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Huntington Town weighs deer hunting safety guidelines

Huntington Town Hall in Huntington is shown on

Huntington Town Hall in Huntington is shown on Friday,  Sept. 2, 2016. Credit: Ed Betz

Huntington’s Town Board is considering legislation to create guidelines aimed at promoting hunter safety, a proposal that brought support and opposition on Tuesday.

Officials said the legislation, sponsored by Councilwoman Tracey Edwards, was written in response to safety concerns raised by residents. The guidelines are consistent with existing state Department of Environmental Conservation regulations, she said.

The board in 2015 voted unanimously to allow bowhunting for deer in the town. Residents of Asharoken and Eatons Neck have said overpopulation has made the animals aggressive and a nuisance.

Edwards said the guidelines could keep hunting safe for everyone.

“I think it can make a really big difference because homeowners are looking for some type of guidance from us, and we were glad to provide it,” Edwards said. “I was glad to work with the community on both sides of this issue.”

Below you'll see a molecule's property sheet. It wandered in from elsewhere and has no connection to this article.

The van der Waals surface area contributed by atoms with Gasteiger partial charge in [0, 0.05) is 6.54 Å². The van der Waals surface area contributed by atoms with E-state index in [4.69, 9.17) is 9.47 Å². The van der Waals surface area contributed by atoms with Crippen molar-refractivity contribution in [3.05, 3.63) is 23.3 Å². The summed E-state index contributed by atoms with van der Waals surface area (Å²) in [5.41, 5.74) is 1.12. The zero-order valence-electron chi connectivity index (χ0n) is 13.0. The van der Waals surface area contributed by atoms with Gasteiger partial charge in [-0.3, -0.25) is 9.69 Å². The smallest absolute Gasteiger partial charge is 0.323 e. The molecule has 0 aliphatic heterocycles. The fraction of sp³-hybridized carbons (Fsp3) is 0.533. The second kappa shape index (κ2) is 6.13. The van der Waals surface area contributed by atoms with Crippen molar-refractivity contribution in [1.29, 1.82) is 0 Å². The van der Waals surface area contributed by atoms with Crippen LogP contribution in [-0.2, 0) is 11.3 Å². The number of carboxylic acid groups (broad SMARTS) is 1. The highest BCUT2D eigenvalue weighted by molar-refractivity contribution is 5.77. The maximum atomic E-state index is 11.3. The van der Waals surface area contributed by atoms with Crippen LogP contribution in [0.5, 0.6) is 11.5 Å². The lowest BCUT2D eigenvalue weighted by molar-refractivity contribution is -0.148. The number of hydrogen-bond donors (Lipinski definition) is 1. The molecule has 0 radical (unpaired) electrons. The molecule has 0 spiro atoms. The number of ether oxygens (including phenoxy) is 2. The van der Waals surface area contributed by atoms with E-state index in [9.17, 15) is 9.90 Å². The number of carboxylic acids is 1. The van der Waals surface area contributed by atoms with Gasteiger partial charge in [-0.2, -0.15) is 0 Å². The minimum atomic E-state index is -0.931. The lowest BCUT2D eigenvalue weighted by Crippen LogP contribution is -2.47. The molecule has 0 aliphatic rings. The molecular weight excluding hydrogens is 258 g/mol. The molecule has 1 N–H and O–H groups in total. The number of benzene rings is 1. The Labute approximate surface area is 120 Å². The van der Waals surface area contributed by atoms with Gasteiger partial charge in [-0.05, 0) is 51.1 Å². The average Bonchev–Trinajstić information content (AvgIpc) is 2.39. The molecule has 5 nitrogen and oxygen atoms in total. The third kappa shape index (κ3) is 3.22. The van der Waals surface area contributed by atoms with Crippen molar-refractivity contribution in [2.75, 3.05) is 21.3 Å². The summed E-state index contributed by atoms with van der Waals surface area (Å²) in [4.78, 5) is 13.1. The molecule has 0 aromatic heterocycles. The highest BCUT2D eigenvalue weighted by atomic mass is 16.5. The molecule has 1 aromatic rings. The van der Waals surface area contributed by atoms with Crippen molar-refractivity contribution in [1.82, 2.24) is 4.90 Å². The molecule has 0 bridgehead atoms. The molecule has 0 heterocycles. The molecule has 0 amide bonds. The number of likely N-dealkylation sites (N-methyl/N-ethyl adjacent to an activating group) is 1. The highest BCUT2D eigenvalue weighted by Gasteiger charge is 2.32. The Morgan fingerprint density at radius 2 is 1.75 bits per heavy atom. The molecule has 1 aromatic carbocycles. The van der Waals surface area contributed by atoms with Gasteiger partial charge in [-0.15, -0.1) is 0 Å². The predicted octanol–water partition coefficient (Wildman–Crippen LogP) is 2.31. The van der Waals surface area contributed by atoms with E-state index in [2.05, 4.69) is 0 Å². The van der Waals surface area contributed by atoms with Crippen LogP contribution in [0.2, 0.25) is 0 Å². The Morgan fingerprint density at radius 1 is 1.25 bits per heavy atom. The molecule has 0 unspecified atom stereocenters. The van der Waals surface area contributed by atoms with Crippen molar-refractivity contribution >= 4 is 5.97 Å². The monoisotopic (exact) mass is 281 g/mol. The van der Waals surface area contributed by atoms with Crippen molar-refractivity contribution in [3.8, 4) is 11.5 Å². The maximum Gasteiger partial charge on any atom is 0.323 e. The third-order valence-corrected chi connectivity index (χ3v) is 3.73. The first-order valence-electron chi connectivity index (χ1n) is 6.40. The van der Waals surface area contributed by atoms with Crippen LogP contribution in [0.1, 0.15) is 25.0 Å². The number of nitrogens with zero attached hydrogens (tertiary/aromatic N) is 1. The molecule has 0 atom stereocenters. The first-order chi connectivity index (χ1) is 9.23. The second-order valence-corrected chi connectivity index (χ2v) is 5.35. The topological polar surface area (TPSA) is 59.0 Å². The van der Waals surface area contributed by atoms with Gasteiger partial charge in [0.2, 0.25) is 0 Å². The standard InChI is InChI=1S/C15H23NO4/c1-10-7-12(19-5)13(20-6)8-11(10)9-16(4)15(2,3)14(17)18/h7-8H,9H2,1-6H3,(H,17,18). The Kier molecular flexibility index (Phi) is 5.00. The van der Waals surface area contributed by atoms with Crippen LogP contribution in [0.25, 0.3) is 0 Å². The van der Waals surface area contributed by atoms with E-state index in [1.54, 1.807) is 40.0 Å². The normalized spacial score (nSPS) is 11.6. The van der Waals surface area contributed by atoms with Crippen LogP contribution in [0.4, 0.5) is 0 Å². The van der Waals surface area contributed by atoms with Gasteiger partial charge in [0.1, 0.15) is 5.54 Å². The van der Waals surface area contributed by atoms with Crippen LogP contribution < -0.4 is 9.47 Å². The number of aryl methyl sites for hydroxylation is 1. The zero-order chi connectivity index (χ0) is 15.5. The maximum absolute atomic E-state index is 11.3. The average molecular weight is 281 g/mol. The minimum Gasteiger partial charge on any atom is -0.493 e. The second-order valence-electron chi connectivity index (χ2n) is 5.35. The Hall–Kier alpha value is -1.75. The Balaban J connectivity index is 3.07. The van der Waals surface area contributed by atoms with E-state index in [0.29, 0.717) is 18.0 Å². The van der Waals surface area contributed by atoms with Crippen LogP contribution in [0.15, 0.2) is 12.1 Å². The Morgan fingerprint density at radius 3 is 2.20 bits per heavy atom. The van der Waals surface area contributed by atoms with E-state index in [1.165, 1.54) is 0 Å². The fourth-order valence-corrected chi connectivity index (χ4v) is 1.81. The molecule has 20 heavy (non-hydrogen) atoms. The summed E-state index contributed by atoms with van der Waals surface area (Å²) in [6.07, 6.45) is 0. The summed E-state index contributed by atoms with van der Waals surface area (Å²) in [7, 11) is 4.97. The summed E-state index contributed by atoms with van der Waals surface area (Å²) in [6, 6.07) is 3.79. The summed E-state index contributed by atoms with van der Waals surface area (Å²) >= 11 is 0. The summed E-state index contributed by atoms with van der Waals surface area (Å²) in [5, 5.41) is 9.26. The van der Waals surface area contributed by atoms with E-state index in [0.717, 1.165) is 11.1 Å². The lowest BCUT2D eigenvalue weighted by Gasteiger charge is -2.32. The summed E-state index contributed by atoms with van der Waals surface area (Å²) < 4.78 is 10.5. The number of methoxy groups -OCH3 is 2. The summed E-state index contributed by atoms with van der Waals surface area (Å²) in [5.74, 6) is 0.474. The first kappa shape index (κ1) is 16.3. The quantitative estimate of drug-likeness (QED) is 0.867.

Hunting opponents applauded the town’s effort but expressed persisting safety concerns.

“I have become very concerned because of the possibility that I will be shot, or my cat will be shot, because of the long bowers,” Eatons Neck resident Charlotte Koonz said. “I would ask that during hunting season . . . that there be strict regulations. I’m afraid and I don’t like living in fear.”

Hunters were largely supportive of the regulations at a public hearing Tuesday and offered to assure residents they wouldn’t be shot.

Joseph Wine, a hunter from Eatons Neck, said, “When you shoot a bow, you’re only about 15-20 yards [away] and you see . . . what you’re shooting.”

The proposed town guidelines would discourage discharging a long bow “in such a way as will result in the arrow . . . passing over a public highway,” according to the draft language.

It also would prohibit a long bow from being discharged within 150 feet of a dwelling — house, farm building, school, playground or other public structure — unless the hunter is using it in proximity to his or her own property.

If the law is adopted, hunters would be encouraged to provide written notification to the town Department of Public Safety and to local police departments before any hunting activity.

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